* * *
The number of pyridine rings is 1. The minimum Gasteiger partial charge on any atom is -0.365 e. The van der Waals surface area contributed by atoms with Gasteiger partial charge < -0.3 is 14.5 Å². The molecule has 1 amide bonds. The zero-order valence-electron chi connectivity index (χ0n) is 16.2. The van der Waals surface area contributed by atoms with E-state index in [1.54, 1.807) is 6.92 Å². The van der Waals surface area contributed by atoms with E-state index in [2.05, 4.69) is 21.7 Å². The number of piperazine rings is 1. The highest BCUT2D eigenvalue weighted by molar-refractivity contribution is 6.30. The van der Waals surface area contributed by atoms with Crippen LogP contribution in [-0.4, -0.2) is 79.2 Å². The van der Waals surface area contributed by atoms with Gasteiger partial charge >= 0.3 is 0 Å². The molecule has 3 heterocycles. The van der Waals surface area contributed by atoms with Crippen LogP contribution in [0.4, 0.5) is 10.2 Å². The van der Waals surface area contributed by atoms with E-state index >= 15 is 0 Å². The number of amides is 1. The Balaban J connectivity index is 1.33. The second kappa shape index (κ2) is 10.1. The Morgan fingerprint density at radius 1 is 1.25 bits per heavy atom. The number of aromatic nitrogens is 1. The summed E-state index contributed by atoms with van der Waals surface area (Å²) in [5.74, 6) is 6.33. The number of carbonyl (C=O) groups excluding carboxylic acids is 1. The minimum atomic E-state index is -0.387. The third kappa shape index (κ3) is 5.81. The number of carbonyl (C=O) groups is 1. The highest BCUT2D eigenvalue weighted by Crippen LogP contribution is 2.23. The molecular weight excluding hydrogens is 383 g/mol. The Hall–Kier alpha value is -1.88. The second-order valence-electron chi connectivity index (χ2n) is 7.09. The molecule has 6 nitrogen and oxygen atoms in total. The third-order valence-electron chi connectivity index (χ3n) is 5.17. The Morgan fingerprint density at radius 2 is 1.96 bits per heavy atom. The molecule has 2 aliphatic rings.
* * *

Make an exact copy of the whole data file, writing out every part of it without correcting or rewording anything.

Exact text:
The number of pyridine rings is 1. The minimum Gasteiger partial charge on any atom is -0.365 e. The van der Waals surface area contributed by atoms with Gasteiger partial charge < -0.3 is 14.5 Å². The molecule has 1 amide bonds. The zero-order valence-electron chi connectivity index (χ0n) is 16.2. The van der Waals surface area contributed by atoms with E-state index in [1.54, 1.807) is 6.92 Å². The van der Waals surface area contributed by atoms with E-state index in [2.05, 4.69) is 21.7 Å². The number of piperazine rings is 1. The highest BCUT2D eigenvalue weighted by molar-refractivity contribution is 6.30. The van der Waals surface area contributed by atoms with Crippen LogP contribution in [-0.4, -0.2) is 79.2 Å². The van der Waals surface area contributed by atoms with Gasteiger partial charge >= 0.3 is 0 Å². The molecule has 3 heterocycles. The van der Waals surface area contributed by atoms with Crippen LogP contribution in [0.4, 0.5) is 10.2 Å². The van der Waals surface area contributed by atoms with E-state index >= 15 is 0 Å². The number of amides is 1. The Balaban J connectivity index is 1.33. The second kappa shape index (κ2) is 10.1. The Morgan fingerprint density at radius 1 is 1.25 bits per heavy atom. The number of aromatic nitrogens is 1. The summed E-state index contributed by atoms with van der Waals surface area (Å²) in [5.74, 6) is 6.33. The number of carbonyl (C=O) groups excluding carboxylic acids is 1. The minimum atomic E-state index is -0.387. The third kappa shape index (κ3) is 5.81. The number of carbonyl (C=O) groups is 1. The highest BCUT2D eigenvalue weighted by Crippen LogP contribution is 2.23. The molecular weight excluding hydrogens is 383 g/mol. The Hall–Kier alpha value is -1.88. The second-order valence-electron chi connectivity index (χ2n) is 7.09. The molecule has 6 nitrogen and oxygen atoms in total. The third-order valence-electron chi connectivity index (χ3n) is 5.17. The Morgan fingerprint density at radius 2 is 1.96 bits per heavy atom. The molecule has 2 aliphatic rings.